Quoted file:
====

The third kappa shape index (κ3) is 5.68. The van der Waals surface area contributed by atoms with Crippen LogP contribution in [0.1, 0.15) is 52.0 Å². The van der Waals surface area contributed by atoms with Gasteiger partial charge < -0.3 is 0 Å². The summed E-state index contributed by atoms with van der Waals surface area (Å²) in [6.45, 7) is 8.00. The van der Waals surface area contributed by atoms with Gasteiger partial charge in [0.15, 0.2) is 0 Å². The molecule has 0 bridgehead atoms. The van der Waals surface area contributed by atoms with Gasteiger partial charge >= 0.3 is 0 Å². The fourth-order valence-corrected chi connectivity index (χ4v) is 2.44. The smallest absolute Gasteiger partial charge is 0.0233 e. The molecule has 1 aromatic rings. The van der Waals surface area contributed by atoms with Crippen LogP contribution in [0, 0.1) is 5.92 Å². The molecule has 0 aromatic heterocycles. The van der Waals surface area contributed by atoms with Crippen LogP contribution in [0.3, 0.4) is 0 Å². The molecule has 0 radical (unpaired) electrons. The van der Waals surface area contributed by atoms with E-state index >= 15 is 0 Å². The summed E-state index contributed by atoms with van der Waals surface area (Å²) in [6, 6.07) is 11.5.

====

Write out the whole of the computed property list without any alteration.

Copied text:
The third kappa shape index (κ3) is 5.68. The van der Waals surface area contributed by atoms with Crippen LogP contribution in [0.1, 0.15) is 52.0 Å². The van der Waals surface area contributed by atoms with Gasteiger partial charge < -0.3 is 0 Å². The summed E-state index contributed by atoms with van der Waals surface area (Å²) in [6.45, 7) is 8.00. The van der Waals surface area contributed by atoms with Gasteiger partial charge in [0.15, 0.2) is 0 Å². The molecule has 0 bridgehead atoms. The van der Waals surface area contributed by atoms with Gasteiger partial charge >= 0.3 is 0 Å². The fourth-order valence-corrected chi connectivity index (χ4v) is 2.44. The smallest absolute Gasteiger partial charge is 0.0233 e. The molecule has 1 aromatic rings. The van der Waals surface area contributed by atoms with Crippen LogP contribution in [0, 0.1) is 5.92 Å². The molecule has 0 aromatic heterocycles. The van der Waals surface area contributed by atoms with Crippen LogP contribution in [0.3, 0.4) is 0 Å². The molecule has 0 radical (unpaired) electrons. The van der Waals surface area contributed by atoms with E-state index >= 15 is 0 Å². The summed E-state index contributed by atoms with van der Waals surface area (Å²) in [6, 6.07) is 11.5.